Identity In Sozaboy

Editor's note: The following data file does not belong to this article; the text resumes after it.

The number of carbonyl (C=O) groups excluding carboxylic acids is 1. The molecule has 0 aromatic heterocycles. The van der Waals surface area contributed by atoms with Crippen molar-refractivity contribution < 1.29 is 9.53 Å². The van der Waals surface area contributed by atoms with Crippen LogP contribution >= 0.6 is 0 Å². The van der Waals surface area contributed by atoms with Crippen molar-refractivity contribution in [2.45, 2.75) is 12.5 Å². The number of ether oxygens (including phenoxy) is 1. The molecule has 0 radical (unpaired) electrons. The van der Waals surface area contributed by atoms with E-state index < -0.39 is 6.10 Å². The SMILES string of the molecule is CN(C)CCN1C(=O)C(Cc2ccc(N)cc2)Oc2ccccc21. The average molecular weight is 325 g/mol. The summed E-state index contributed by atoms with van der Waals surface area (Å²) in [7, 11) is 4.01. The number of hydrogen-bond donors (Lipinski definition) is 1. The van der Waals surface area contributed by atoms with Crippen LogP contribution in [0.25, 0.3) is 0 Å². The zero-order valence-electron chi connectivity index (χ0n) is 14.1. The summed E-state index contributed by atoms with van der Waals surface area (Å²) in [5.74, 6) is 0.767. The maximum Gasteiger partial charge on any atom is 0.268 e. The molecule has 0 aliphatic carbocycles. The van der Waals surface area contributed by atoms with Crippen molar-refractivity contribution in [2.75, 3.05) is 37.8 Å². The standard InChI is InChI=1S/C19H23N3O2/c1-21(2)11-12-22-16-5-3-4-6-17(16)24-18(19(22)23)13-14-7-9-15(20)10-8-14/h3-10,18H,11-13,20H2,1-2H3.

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Ken Saro-Wiwa’s novel Sozaboy shows the Nigerian Civil war from July 6th 1967 to January 13th 1970, from the ignorant viewpoint of a disadvantaged young man named Mene. The novel not only touches on this anti-war point, but it also imperative issues of identity, which often heavily effect people involved in political turmoil. These issues of identity seem to focus on how war can change and develop a person’s identity; it is also shown how a place can be part of an identity. Mene is pulled into the life of a young soldier, unaware of situations outside his understanding, which stems from his lack of educational opportunities; these lack of educational opportunities are intimately connected to how his personality and emotions are shaped, and thus is a significant factor in shaping his identity. On Mene’s level, the reason for him becoming a soldier was to impress his new wife and show other men that he was not a little boy. Yet this need to impress is not simply about Mene’s desire for importance; it is about wanting to change his identity from a boy to that of a soldier. Alongside this identity as a soldier, Mene desires to have the respect that is fostered alongside the identity of ‘soldier’. In Coconut, Ofilwe and Fikile, must construct their identities by manipulating their appearances in order to conform to Eurocentric or Westernized standards of beauty. The following essay will explain furthermore how these characters negotiate their identity in societies that they

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